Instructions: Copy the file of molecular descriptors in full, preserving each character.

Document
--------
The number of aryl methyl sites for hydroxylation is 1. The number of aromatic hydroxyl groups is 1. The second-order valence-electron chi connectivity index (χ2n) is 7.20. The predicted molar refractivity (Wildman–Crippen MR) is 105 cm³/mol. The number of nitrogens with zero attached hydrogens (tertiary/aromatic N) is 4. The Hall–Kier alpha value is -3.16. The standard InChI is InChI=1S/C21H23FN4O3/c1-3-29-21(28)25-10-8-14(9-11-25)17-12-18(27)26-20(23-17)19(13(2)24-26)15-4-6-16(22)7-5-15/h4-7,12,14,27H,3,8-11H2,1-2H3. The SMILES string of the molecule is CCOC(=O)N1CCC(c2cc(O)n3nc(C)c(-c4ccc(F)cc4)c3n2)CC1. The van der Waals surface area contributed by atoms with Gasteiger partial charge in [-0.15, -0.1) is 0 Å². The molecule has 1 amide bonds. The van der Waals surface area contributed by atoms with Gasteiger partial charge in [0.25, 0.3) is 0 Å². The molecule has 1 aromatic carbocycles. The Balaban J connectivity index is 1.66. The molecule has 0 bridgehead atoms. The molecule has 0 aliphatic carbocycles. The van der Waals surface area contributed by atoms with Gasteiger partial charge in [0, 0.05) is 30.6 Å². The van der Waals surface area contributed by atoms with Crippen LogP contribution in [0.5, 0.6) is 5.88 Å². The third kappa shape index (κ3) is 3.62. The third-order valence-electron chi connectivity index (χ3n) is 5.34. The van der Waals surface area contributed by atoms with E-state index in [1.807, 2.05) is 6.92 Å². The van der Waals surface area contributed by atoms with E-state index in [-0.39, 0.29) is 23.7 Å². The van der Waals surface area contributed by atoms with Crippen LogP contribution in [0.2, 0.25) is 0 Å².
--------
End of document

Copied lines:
The number of aryl methyl sites for hydroxylation is 1. The number of aromatic hydroxyl groups is 1. The second-order valence-electron chi connectivity index (χ2n) is 7.20. The predicted molar refractivity (Wildman–Crippen MR) is 105 cm³/mol. The number of nitrogens with zero attached hydrogens (tertiary/aromatic N) is 4. The Hall–Kier alpha value is -3.16. The standard InChI is InChI=1S/C21H23FN4O3/c1-3-29-21(28)25-10-8-14(9-11-25)17-12-18(27)26-20(23-17)19(13(2)24-26)15-4-6-16(22)7-5-15/h4-7,12,14,27H,3,8-11H2,1-2H3. The SMILES string of the molecule is CCOC(=O)N1CCC(c2cc(O)n3nc(C)c(-c4ccc(F)cc4)c3n2)CC1. The van der Waals surface area contributed by atoms with Gasteiger partial charge in [-0.15, -0.1) is 0 Å². The molecule has 1 amide bonds. The van der Waals surface area contributed by atoms with Gasteiger partial charge in [0.25, 0.3) is 0 Å². The molecule has 1 aromatic carbocycles. The Balaban J connectivity index is 1.66. The molecule has 0 bridgehead atoms. The molecule has 0 aliphatic carbocycles. The van der Waals surface area contributed by atoms with Gasteiger partial charge in [0, 0.05) is 30.6 Å². The van der Waals surface area contributed by atoms with Crippen LogP contribution in [0.5, 0.6) is 5.88 Å². The third kappa shape index (κ3) is 3.62. The third-order valence-electron chi connectivity index (χ3n) is 5.34. The van der Waals surface area contributed by atoms with E-state index in [1.807, 2.05) is 6.92 Å². The van der Waals surface area contributed by atoms with E-state index in [-0.39, 0.29) is 23.7 Å². The van der Waals surface area contributed by atoms with Crippen LogP contribution in [0.2, 0.25) is 0 Å².